By Chaz Lilly
Last September, English Studies professor Brent Kinser was recognized for more than 20 years of editorial work when Duke University Press held a celebration for the publication of the 50th and final volume of “The Collected Letters of Thomas and Jane Welsh Carlyle.”
Kinser served as a co-editor for volumes 35-50 and as an assistant or associate editor for volumes 31-34 of the print version of the project known as the “Duke-Edinburgh Edition.” He also served as coordinating editor of the electronic version of the project, “The Carlyle Letters Online,” or CLO. At the Duke UP celebration, former director Stephen Cohn remarked that Kinser “almost single-handedly” created the CLO and that his work had “helped to teach the National Endowment for the Humanities how to create electronic scholarly editions.”
“This project, one of the largest and most scholarly editions ever completed, is one of the most significant editorial accomplishments in our field. Brent was the primum mobile of what has now become an exemplar for open-access digital editions worldwide, and the project has been a significant pedagogical tool, having led to funding, graduate school acceptance and jobs for WCU students,” said Brian Gastle, English Studies professor.
Scholars in the United Kingdom agreed. The noted historian Simon Heffer calls the print edition “one of the greatest historical resources in existence,” and the editors’ and Duke UP’s commitment to providing the electronic edition as an open access resource as “one of the most generous acts of academic philanthropy imaginable.”
In the “London Review of Books,” Stefan Collini comments on this “magnificent scholarly edition” and the “treasure-trove of historical detail that will continue to be mined for many years to come, the more so now having been fully digitized and maintained as the Carlyle Letters Online.”
Thomas and Jane Welsh Carlyle were among the most influential figures of the 19th century. Jane Carlyle has been ranked second only to John Keats as one of the greatest letter writers of the period. In the more than 7,000 letters collected in the 50-volume edition, letters appear to and from such luminaries as Charles Dickens, Elizabeth Barrett Browning, George Eliot, Ralph Waldo Emerson, Margaret Fuller, Elizabeth Gaskell, Johann Wolfgang von Goethe, John Stuart Mill, John Ruskin, Alfred Tennyson, in addition to hundreds of other correspondents.
Although the print edition of the project has ended, Kinser continues to work diligently with colleagues to expand the content and improve the functionality of the CLO. He is in the process of editing more than 180 letters that were either found too-late for publication in print or that were undated with no way to determine their exact location in the collection. With his work on the Carlyles’ photo albums and on unpublished material at the David M. Rubenstein Library, Duke University, Kinser has more work to come to make sure the CLO remains a vital, evolving electronic resource for scholars around the world.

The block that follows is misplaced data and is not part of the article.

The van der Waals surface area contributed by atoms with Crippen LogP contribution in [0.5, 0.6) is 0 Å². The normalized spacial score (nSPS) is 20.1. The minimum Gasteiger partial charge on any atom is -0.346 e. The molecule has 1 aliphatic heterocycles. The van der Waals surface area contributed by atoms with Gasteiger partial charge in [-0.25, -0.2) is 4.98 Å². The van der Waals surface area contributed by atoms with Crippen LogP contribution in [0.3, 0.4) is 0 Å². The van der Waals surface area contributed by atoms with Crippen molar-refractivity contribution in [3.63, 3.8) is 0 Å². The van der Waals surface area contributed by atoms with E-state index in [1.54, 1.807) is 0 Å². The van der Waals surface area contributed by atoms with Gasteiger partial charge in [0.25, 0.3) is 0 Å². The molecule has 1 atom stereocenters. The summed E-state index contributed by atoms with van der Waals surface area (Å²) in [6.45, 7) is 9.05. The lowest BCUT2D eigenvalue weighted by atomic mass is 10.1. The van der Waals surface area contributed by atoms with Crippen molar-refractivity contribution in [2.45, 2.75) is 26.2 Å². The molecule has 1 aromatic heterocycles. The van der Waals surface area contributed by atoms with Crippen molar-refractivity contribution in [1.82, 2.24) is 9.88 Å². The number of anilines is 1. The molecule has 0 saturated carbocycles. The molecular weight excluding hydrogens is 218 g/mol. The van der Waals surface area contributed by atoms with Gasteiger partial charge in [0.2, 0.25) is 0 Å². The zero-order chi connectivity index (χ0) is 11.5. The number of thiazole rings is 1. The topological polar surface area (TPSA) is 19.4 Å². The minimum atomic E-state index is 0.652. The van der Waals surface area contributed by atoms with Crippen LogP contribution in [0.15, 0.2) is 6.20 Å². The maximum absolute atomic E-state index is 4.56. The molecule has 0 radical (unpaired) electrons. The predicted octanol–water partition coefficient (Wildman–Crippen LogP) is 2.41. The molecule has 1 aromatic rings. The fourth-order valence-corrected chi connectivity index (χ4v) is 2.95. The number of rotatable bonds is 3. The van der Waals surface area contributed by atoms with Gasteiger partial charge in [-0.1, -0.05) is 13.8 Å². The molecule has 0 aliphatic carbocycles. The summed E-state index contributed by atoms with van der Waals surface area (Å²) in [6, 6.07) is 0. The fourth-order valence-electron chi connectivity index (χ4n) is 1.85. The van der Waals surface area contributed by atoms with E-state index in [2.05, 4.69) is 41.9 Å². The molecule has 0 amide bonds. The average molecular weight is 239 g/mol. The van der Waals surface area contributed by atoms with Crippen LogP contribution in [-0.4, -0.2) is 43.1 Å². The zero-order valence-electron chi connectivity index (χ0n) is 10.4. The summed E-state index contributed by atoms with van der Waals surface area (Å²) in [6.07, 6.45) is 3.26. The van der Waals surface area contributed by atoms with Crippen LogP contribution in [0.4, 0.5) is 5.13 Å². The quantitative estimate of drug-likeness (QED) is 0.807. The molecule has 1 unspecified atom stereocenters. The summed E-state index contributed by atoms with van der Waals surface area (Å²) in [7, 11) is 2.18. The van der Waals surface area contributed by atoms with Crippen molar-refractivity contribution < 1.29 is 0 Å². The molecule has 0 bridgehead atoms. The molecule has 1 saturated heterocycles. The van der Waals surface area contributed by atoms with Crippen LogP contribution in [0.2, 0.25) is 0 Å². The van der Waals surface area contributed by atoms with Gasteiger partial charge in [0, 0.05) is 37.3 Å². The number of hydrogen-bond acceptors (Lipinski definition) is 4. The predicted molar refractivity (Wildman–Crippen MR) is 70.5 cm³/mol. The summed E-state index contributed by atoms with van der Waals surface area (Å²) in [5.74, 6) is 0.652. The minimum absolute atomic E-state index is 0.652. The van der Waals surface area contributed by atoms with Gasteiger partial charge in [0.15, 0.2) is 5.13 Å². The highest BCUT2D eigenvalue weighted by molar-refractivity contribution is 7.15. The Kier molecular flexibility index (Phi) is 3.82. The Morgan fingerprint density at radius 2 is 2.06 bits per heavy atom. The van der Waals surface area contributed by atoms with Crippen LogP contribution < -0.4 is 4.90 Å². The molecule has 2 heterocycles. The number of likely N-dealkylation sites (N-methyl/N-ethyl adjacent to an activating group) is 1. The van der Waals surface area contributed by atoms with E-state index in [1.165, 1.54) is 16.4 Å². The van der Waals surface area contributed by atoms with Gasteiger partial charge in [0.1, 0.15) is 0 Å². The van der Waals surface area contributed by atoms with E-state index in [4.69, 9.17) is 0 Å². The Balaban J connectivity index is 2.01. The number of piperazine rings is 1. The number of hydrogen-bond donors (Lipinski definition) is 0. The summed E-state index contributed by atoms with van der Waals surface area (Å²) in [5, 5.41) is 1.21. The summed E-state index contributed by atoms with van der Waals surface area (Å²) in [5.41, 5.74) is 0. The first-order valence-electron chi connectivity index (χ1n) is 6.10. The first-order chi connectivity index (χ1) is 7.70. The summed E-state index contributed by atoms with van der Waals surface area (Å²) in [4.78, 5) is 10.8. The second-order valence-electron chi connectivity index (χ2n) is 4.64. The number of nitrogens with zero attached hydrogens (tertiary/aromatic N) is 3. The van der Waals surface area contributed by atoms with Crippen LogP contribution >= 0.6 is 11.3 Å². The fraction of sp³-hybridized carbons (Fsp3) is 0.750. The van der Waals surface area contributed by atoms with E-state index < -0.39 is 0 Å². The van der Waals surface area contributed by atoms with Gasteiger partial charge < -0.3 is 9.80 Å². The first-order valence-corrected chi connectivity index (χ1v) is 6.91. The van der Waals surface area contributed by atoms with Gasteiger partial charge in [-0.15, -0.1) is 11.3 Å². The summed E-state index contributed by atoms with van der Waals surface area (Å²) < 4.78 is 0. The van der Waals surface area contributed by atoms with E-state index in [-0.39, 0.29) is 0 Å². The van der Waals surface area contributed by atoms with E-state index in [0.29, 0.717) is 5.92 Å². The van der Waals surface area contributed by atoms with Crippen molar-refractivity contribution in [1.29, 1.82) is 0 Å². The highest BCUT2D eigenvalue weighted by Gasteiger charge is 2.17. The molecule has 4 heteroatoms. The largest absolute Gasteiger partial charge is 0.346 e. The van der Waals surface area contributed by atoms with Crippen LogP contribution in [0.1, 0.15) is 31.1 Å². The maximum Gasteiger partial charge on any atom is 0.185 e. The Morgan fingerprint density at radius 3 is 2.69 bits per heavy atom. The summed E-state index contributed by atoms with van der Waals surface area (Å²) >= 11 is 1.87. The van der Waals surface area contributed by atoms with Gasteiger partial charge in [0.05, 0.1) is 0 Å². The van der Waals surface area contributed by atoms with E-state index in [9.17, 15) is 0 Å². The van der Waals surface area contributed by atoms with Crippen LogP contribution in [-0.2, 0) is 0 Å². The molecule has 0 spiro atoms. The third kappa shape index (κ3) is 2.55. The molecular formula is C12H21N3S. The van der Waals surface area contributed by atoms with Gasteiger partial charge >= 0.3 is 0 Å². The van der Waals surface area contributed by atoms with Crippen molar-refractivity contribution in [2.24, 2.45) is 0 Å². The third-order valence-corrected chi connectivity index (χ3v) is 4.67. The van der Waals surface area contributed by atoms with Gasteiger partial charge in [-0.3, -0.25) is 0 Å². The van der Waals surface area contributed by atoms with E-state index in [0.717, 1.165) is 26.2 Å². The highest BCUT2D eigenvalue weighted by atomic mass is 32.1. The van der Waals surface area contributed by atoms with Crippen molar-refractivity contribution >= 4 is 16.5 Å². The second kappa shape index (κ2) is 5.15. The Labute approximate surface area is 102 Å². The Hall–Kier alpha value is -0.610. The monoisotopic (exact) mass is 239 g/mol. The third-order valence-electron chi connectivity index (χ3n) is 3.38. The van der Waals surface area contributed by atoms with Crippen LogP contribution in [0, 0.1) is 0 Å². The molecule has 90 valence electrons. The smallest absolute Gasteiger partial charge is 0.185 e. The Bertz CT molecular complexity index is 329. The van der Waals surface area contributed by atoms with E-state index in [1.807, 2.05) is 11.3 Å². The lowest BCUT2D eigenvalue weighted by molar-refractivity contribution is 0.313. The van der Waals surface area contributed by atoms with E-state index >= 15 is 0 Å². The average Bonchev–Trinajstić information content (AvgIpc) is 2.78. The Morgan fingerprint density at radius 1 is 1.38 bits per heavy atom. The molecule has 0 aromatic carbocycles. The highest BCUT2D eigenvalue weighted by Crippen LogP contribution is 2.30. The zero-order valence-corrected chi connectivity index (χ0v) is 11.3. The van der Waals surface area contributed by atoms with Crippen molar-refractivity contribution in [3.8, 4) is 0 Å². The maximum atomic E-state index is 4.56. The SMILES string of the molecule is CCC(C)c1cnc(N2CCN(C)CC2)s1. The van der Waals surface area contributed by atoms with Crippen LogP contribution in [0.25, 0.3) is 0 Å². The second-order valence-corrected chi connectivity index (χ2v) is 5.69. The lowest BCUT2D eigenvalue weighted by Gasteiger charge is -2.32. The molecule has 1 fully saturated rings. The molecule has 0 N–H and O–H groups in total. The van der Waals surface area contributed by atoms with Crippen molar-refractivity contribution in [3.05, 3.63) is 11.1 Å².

Kinser has worked with digital humanities organizations at universities across the nation to develop the digital project. The National Endowment of Humanities, which has supported the project since 1999 with more than $1 million in funding, uses the CLO as a model for their Digital Editions Grant.
The countless number of students that Kinser has used over the past two decades represents his strong commitment to bringing this significant scholarly work into his teaching. Just last semester, students in his senior-level seminar in Victorian Women’s Writing helped him to transcribe and annotate several unpublished Jane Welsh Carlyle Letters held at Duke’s Rubenstein Library.
As more testimony to the importance of this project, the celebrations are not yet over. Kinser will be speaking at two symposia later this spring, both of which have been organized as a celebration of the Carlyle letters project. The National Trust (UK) will host their event at Carlyle House in London on May 31, and The Institute of Advanced Studies will follow suit at the University of Edinburgh in June. Kinser looks forward to sharing what he has learned over the past twenty years and, as a self-proclaimed digital humanities optimist, what he sees as a bright and necessary future for open access scholarly editions.